As Congress continues its ongoing game of paintball with the president, a large issue is going largely unaddressed. While many creative ideas to modify some or all of the financial commitments of entitlements are very much in the forefront of conversations, questions about our national defense spending are much more binary and simplistic. The dynamic is one of make cuts (less safe) or make cuts elsewhere (stay safe).
I believe that by framing the conversation this way, or portraying a discussion of national defense spending as a matter of patriotism, getting obscured is a great opportunity for our nation. Moreover, the dynamic of budgetary politics makes some cutting of defense expenditure inevitable. Therefore, the key question going forward is not whether there will be national security spending cuts, but where and to what they will be made. How this question is answered could have an unexpected consequence on our real national security.
A little-appreciated part of our national economy is the strong interdependence between our national defense establishment and our industrial progress. For example, most of the technology that you are using to read this blog post was fostered and encouraged in a significant way by federally funded research and development and our national security apparatus. GPS, the Internet, artificial intelligence, advanced material science, semi-conductors and voice enablement are all examples of technologies that were fostered by national security R&D spending and national defense acquisition. The interplay of national security requirements and technological development is a strong, essential and unappreciated part of what has made the United States a technological leader, and created the conditions for much of our industrial development.
The current budget discussion regarding defense spending (as manifest in sequestration) does not differentiate R&D and innovation as a priority item, notwithstanding its importance as a driver of new technologies and industrial opportunity. Choices regarding readiness, current program acquisition, personnel, R&D and others are being lumped together in a single conversation. Moreover, it appears that where cuts are discussed, or more to the point, cuts are allocated, priority is given to protecting current system procurement (i.e., the F35 fighter or other advanced large weapons procurement). These are complex issues to be sure, but the phrase "burning the furniture to stay warm" seems to describe the approach that many are currently taking to managing defense spending cuts.
A second unintended consequence of the current national security budget discussion could be the de-emphasis of small business and entrepreneurial approaches to solving national security problems. National defense spending is heavily concentrated -- around 1,500 companies get 90 percent of dollars spent by the Department of Defense, for example. Programs that focus on promoting startup innovators, such as the SBIR program, as well as other mechanisms to provide grants and assistance to emerging businesses allow national security program managers to access entrepreneurial approaches to technology problems. Cuts in these programs, even on a pro rata basis with other defense spending cuts, will likely have a disproportionate effect on small businesses and entrepreneurs looking to address national security challenges, due to the fragility of small businesses when compared to larger, well-capitalized companies.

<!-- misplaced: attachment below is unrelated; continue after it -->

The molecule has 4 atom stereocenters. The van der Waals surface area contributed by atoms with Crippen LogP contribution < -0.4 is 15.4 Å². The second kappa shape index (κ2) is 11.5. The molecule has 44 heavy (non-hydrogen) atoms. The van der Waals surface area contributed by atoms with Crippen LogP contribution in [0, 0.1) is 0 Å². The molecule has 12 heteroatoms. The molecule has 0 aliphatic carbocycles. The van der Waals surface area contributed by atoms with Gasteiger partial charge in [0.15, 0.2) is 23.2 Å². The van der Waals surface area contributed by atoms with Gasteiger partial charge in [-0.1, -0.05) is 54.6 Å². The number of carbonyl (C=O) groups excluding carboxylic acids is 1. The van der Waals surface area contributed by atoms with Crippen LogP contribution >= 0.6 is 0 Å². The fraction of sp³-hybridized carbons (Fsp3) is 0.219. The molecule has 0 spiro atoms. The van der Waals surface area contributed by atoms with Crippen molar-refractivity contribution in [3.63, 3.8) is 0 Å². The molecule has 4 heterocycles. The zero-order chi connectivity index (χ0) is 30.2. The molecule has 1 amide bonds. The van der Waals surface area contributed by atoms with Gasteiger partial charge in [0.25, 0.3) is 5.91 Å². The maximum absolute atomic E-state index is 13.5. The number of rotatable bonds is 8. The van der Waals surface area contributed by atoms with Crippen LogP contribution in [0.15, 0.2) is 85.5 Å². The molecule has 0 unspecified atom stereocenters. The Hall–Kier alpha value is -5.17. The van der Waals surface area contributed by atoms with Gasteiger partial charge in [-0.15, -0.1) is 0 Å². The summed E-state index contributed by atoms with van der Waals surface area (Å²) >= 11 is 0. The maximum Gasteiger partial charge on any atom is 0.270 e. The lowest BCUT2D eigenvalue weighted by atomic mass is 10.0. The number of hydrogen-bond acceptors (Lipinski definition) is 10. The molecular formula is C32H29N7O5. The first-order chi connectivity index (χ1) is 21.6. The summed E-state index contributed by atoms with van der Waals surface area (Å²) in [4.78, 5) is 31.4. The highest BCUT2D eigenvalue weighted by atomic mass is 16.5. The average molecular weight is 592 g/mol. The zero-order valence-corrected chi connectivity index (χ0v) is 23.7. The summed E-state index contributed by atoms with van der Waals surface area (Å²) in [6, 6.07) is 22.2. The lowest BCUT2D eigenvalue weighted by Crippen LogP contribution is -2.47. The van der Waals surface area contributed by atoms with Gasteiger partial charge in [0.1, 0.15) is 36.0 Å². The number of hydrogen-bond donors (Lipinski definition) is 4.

Taken together, changes in R&D and small business innovation spending are likely to have an adverse effect on what is arguably the most important aspect of national security spending. Our national security does not merely depend upon the technology and systems we deploy today; it depends upon our primacy as a leading industrial power. And, as technologies become more advanced, and the scientific and engineering knowhow required to develop new industries become more demanding, a failure to focus on innovation may result in a nation that is economically irrelevant.
A failure to focus on emerging innovators may harm national security in two other areas. Firstly, many of the national security challenges that the United States now face occur with a much faster cycle between attack method and defensive response. We see this in areas such as cyber security and asymmetric uses of force currently, and are likely to see this in other areas (for example, biological warfare) over time. A shorter threat cycle requires more rapid and creative approaches. Entrepreneurial small businesses are often more nimble than larger established organizations when new approaches and technologies are required in short product development cycles.
Secondly, as defense spending is questioned and cuts are made, questions of efficiency and "value for money" will become a larger part of the consideration for spending decision. Access to innovative and entrepreneurial approaches to solving problems will become more important. Again, the advantages of promoting R&D and entrepreneurial small businesses are an important part of the solution set.
As our nation addresses national security, I hope that our policy makers remember that non-traditional sources of innovation and defense technology are an essential part of our national security. Fostering the relationships, and continuing to invest in supporting new and entrepreneurial approaches to technology challenges, is an essential part of promoting comprehensive national security. It is important to remember that.
Jonathan Aberman is Managing Director of Amplifier Ventures and Executive Director of the Ballston Innovation Initiative. The Bi2 is a three month community based program to promote and connect innovation and entrepreneurship with national security. Information about the Bi2 can be found at ballstoni2.com.
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